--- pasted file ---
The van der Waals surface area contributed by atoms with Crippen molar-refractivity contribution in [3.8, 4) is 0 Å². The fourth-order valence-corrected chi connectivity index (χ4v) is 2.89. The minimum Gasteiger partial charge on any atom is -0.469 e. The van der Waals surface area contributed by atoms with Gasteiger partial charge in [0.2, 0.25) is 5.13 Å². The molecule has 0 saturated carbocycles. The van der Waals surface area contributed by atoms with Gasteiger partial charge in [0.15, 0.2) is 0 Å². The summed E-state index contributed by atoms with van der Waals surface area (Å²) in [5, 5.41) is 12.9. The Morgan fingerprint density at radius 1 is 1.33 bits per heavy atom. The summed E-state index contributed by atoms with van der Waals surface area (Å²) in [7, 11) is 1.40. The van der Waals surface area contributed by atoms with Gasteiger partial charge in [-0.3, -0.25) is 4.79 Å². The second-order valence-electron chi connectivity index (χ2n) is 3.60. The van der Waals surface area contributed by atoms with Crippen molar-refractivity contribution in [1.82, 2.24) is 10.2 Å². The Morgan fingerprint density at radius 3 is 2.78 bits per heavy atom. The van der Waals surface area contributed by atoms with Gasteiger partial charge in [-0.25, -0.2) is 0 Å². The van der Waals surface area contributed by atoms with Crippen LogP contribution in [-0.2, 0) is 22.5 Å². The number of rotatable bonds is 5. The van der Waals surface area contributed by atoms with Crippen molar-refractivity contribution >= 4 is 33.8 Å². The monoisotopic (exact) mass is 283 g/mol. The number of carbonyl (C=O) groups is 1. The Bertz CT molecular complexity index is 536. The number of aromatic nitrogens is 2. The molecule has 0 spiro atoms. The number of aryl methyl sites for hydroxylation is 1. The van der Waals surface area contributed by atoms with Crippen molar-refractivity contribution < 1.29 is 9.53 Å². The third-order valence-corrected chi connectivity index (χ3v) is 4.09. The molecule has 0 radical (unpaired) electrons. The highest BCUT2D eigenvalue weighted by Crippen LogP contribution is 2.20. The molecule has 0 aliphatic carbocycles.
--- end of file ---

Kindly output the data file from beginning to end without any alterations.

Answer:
The van der Waals surface area contributed by atoms with Crippen molar-refractivity contribution in [3.8, 4) is 0 Å². The fourth-order valence-corrected chi connectivity index (χ4v) is 2.89. The minimum Gasteiger partial charge on any atom is -0.469 e. The van der Waals surface area contributed by atoms with Gasteiger partial charge in [0.2, 0.25) is 5.13 Å². The molecule has 0 saturated carbocycles. The van der Waals surface area contributed by atoms with Gasteiger partial charge in [0.15, 0.2) is 0 Å². The summed E-state index contributed by atoms with van der Waals surface area (Å²) in [5, 5.41) is 12.9. The Morgan fingerprint density at radius 1 is 1.33 bits per heavy atom. The summed E-state index contributed by atoms with van der Waals surface area (Å²) in [7, 11) is 1.40. The van der Waals surface area contributed by atoms with Gasteiger partial charge in [-0.3, -0.25) is 4.79 Å². The second-order valence-electron chi connectivity index (χ2n) is 3.60. The van der Waals surface area contributed by atoms with Crippen molar-refractivity contribution in [1.82, 2.24) is 10.2 Å². The Morgan fingerprint density at radius 3 is 2.78 bits per heavy atom. The van der Waals surface area contributed by atoms with Gasteiger partial charge in [-0.25, -0.2) is 0 Å². The van der Waals surface area contributed by atoms with Crippen LogP contribution in [-0.2, 0) is 22.5 Å². The number of rotatable bonds is 5. The van der Waals surface area contributed by atoms with Crippen molar-refractivity contribution >= 4 is 33.8 Å². The monoisotopic (exact) mass is 283 g/mol. The number of carbonyl (C=O) groups is 1. The Bertz CT molecular complexity index is 536. The number of aromatic nitrogens is 2. The molecule has 0 spiro atoms. The number of aryl methyl sites for hydroxylation is 1. The van der Waals surface area contributed by atoms with Crippen molar-refractivity contribution < 1.29 is 9.53 Å². The third-order valence-corrected chi connectivity index (χ3v) is 4.09. The molecule has 0 radical (unpaired) electrons. The highest BCUT2D eigenvalue weighted by Crippen LogP contribution is 2.20. The molecule has 0 aliphatic carbocycles.